“We are here to mark this as what it must be – a turning point and inspiration to do even more and better, as well as involve more companies of all sectors sizes and nationalities on board,” said USCIB Vice President of Strategic International Engagement, Energy and Environment Norine Kennedy.

BizMEF members include major national and regional multi-sectoral business groups in developed and developing countries.  At the COP25 Business Dialogue, BizMEF welcomed two new partner organizations: CEOE and the Santiago Chamber of Commerce. USCIB serves as the Secretariat for BizMEF.

Please refer to USCIB’s COP25 Statement for more information on USCIB’s climate policy position.

USCIB Represents US Business Views at UN Climate Talks

The 25th United Nations Framework Convention on Climate Change (UNFCCC) Conference of the Parties (COP) is in the home stretch, as Ministers meet in Madrid to seek political compromise on carbon markets and offsets, as well as to set the stage for pledges of deeper cuts in greenhouse gas (GHG) emissions.

According to USCIB Vice President for Strategic International Engagement, Energy and Environment Norine Kennedy, who is reporting from the field, a fundamental goal of COP25 is to complete unfinished business from the previous year, specifically as it relates to the Paris Agreement and its provisions for carbon markets and offsets, often referred to as “Article 6”.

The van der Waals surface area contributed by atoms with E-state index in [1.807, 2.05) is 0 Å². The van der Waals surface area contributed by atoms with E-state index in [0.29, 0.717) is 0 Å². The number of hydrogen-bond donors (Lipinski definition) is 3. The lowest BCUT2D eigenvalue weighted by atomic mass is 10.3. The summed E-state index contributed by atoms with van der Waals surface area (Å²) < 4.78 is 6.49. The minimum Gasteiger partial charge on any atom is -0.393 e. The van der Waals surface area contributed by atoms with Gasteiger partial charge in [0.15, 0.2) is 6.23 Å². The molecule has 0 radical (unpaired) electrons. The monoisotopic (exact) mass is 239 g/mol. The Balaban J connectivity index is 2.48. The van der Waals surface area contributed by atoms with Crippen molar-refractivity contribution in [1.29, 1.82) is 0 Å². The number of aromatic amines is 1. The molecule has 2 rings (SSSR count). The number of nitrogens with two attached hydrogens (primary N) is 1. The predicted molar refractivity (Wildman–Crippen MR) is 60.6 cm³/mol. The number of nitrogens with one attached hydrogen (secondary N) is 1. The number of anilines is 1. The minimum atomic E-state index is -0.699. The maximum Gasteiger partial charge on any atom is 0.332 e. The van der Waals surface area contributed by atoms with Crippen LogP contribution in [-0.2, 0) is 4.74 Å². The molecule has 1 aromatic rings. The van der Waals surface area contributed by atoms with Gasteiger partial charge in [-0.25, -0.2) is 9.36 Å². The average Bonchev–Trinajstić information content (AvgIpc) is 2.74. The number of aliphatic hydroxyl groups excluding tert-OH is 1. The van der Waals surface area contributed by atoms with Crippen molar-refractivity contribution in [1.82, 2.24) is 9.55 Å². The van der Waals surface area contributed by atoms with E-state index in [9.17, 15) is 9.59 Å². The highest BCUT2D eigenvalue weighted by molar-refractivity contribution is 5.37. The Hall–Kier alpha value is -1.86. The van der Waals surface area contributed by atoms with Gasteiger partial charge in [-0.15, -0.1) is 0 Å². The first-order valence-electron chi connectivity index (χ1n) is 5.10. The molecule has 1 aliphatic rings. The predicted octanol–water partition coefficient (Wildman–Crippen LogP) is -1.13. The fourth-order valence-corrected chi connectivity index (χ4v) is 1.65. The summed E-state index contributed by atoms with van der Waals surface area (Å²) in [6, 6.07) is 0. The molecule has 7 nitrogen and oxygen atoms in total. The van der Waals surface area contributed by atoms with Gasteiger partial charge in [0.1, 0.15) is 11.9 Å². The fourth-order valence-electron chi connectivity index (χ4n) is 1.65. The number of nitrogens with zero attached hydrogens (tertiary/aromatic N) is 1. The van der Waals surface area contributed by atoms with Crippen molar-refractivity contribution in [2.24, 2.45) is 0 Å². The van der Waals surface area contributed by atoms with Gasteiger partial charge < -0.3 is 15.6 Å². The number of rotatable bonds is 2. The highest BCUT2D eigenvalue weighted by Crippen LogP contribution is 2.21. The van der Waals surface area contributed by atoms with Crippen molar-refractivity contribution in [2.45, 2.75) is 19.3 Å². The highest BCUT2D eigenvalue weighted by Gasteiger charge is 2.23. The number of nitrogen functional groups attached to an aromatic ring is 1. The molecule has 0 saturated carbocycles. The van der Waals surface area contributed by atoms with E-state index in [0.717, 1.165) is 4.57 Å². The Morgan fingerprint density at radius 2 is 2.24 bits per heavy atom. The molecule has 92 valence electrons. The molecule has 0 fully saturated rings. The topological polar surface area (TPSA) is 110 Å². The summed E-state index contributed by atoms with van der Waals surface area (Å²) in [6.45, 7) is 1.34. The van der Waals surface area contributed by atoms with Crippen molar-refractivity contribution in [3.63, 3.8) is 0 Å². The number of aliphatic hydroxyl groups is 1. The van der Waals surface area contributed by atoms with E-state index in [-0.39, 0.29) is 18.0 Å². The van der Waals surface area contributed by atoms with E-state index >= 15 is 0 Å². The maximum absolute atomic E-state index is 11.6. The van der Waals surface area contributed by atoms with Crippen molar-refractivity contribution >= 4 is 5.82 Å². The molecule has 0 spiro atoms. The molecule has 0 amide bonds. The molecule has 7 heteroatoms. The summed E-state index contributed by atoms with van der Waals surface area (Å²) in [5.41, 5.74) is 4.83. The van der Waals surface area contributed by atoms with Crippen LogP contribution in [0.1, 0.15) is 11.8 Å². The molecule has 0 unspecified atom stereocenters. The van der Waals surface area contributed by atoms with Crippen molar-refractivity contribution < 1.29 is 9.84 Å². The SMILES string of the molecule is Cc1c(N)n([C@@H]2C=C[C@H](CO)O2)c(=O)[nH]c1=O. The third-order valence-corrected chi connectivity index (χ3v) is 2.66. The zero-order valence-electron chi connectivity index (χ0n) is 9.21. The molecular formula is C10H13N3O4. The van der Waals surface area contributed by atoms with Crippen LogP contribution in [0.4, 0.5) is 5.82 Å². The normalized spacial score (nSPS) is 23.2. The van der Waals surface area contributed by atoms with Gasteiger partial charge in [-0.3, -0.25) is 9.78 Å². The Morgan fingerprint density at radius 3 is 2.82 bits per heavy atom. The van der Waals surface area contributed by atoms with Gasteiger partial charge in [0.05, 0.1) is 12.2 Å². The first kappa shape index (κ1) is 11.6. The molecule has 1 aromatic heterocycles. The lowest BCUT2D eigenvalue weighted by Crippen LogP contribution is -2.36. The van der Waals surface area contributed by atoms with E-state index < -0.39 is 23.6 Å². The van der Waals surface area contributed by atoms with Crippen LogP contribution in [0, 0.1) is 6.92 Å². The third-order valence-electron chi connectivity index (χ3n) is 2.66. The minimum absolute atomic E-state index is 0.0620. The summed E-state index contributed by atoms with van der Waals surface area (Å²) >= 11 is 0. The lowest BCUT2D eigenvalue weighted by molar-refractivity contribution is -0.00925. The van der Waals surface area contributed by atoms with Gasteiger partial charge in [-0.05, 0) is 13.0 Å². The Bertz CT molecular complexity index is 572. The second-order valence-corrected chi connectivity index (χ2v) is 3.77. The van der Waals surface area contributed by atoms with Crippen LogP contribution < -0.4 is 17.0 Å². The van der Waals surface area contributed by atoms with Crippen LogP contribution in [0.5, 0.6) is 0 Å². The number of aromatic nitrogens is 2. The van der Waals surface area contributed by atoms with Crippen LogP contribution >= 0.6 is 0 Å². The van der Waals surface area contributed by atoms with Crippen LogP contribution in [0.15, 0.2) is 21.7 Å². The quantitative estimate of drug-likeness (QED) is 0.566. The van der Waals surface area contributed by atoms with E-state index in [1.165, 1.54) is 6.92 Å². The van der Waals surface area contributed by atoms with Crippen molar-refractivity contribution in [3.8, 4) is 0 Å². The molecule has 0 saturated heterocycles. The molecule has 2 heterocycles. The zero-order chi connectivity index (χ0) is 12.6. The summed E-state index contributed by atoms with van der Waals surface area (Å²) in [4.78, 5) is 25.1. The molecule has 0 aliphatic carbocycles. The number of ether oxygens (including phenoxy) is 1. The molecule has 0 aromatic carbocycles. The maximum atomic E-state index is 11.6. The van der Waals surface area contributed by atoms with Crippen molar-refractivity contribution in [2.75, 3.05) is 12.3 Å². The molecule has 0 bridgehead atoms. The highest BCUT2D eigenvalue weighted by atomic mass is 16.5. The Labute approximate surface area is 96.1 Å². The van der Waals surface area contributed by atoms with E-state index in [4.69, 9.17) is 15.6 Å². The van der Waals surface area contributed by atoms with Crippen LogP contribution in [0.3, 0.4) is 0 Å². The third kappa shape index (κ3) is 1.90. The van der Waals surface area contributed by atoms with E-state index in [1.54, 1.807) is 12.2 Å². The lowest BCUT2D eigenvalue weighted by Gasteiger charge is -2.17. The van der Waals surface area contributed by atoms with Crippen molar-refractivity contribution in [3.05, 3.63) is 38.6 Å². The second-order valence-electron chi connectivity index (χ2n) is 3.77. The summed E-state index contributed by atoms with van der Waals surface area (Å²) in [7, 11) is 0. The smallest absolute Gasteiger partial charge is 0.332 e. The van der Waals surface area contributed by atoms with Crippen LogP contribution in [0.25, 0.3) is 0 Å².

“Avoiding double-counting crediting for carbon sinks and determining whether a percentage of the value of carbon trade transactions will be allocated to developing countries are two unresolved issues for the business community here at COP25,” said Kennedy. She also noted that the validity of the Kyoto Protocol’s carbon “currency” to the new Paris Agreement carbon regime is also under development.

An additional imperative is the need for deeper and faster cuts in GHG emissions that are required to limit temperature rise to 1.5 degrees, and to get on track to a proposed 2050 net-carbon neutrality objective.